July 23, 2015 — A woman who took Zofran during pregnancy and had a baby with Tetralogy of Fallot, a serious heart defect, has filed a lawsuit against GlaxoSmithKline (GSK).
The lawsuit (PDF) was filed in the U.S. District Court for the Southern District of Illinois (Case No. 3:15-cv-0787) on July 21 by Jamie and Brad Bircher, parents of a minor child named in the lawsuit as “B.B.”
The boy was born in 2006 with birth defects after his mother took Zofran beginning early in her first trimester of pregnancy to alleviate symptoms of morning sickness. He was diagnosed with Tetralogy of Fallot, a syndrome involving four separate heart defects.
One of those four defects is a large ventricular septal defect, which is a hole in the wall that normally separates the two lower chambers of the heart. According to the lawsuit, there is a “serious risk that the tissue lining the ventricular septal defect will detach and block his arteries, which could be fatal without emergency surgery within the hour.”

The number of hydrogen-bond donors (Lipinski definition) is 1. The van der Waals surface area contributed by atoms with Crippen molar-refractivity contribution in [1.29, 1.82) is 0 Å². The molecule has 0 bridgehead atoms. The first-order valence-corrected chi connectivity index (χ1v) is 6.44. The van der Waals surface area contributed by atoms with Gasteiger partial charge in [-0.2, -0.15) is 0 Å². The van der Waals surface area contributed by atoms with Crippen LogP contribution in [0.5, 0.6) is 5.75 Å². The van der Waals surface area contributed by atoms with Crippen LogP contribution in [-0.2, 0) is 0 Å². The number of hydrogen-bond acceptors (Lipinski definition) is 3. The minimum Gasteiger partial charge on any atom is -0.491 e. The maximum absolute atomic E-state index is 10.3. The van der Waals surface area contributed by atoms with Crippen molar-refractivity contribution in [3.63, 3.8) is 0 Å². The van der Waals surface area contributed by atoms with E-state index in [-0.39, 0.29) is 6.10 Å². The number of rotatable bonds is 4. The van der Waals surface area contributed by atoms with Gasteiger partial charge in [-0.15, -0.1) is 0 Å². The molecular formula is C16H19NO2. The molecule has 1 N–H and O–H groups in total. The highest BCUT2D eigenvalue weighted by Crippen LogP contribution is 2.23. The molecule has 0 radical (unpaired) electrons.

GSK is facing at least a dozen lawsuits involving birth defects caused by Zofran, including many babies with heart defects. Last year, a study published in Reproductive Toxicology found that Zofran doubled the risk of “hole in the heart” defects, such as ventricular septal defect.
Zofran is not approved for use during pregnancy. Lawsuit accuse GSK of illegally marketing it as a safe treatment for pregnant women with morning sickness, when in fact there was no evidence of safety or effectiveness. In 2012, GSK agreed to pay a $3 billion settlement to the Justice Department for marketing Zofran “off-label” to pregnant women.